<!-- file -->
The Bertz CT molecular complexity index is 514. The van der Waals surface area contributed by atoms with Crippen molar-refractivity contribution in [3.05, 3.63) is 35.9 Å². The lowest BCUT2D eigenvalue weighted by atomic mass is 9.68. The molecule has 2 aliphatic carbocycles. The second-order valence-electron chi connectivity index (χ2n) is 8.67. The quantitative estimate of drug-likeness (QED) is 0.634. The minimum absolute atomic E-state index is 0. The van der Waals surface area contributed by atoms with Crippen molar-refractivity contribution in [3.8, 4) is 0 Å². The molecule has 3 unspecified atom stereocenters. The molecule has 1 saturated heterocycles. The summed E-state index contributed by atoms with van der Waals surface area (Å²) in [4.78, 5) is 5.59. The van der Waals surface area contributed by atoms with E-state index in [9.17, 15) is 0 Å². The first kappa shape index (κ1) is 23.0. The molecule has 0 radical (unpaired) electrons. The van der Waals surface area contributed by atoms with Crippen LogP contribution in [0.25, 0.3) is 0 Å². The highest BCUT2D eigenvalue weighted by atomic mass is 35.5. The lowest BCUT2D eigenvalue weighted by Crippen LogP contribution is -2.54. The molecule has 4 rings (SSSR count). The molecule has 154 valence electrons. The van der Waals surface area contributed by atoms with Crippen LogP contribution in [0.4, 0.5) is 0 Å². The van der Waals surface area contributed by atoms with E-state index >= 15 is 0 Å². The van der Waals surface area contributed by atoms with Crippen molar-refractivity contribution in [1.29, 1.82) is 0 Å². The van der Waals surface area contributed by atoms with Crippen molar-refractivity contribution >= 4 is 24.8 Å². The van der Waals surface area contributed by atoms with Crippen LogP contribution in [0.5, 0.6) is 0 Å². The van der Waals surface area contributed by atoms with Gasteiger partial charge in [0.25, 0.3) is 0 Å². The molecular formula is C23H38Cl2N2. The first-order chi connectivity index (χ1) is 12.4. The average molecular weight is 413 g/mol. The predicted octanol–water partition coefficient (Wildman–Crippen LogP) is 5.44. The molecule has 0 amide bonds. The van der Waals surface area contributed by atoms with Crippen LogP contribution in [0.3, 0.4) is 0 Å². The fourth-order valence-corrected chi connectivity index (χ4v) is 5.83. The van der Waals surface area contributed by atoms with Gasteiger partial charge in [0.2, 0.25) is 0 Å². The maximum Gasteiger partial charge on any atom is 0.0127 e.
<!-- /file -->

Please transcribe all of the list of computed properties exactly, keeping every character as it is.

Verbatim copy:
The Bertz CT molecular complexity index is 514. The van der Waals surface area contributed by atoms with Crippen molar-refractivity contribution in [3.05, 3.63) is 35.9 Å². The lowest BCUT2D eigenvalue weighted by atomic mass is 9.68. The molecule has 2 aliphatic carbocycles. The second-order valence-electron chi connectivity index (χ2n) is 8.67. The quantitative estimate of drug-likeness (QED) is 0.634. The minimum absolute atomic E-state index is 0. The van der Waals surface area contributed by atoms with Crippen molar-refractivity contribution in [3.8, 4) is 0 Å². The molecule has 3 unspecified atom stereocenters. The molecule has 1 saturated heterocycles. The summed E-state index contributed by atoms with van der Waals surface area (Å²) in [4.78, 5) is 5.59. The van der Waals surface area contributed by atoms with E-state index in [9.17, 15) is 0 Å². The first kappa shape index (κ1) is 23.0. The molecule has 0 radical (unpaired) electrons. The van der Waals surface area contributed by atoms with Crippen LogP contribution in [0.25, 0.3) is 0 Å². The highest BCUT2D eigenvalue weighted by atomic mass is 35.5. The lowest BCUT2D eigenvalue weighted by Crippen LogP contribution is -2.54. The molecule has 4 rings (SSSR count). The molecule has 154 valence electrons. The van der Waals surface area contributed by atoms with Crippen LogP contribution in [0.4, 0.5) is 0 Å². The van der Waals surface area contributed by atoms with E-state index >= 15 is 0 Å². The van der Waals surface area contributed by atoms with Crippen molar-refractivity contribution in [1.29, 1.82) is 0 Å². The van der Waals surface area contributed by atoms with Crippen molar-refractivity contribution >= 4 is 24.8 Å². The van der Waals surface area contributed by atoms with Crippen LogP contribution in [0.5, 0.6) is 0 Å². The van der Waals surface area contributed by atoms with Gasteiger partial charge in [0.25, 0.3) is 0 Å². The molecular formula is C23H38Cl2N2. The first-order chi connectivity index (χ1) is 12.4. The average molecular weight is 413 g/mol. The predicted octanol–water partition coefficient (Wildman–Crippen LogP) is 5.44. The molecule has 0 amide bonds. The van der Waals surface area contributed by atoms with Crippen LogP contribution in [0.3, 0.4) is 0 Å². The fourth-order valence-corrected chi connectivity index (χ4v) is 5.83. The van der Waals surface area contributed by atoms with Gasteiger partial charge in [0.2, 0.25) is 0 Å². The maximum Gasteiger partial charge on any atom is 0.0127 e.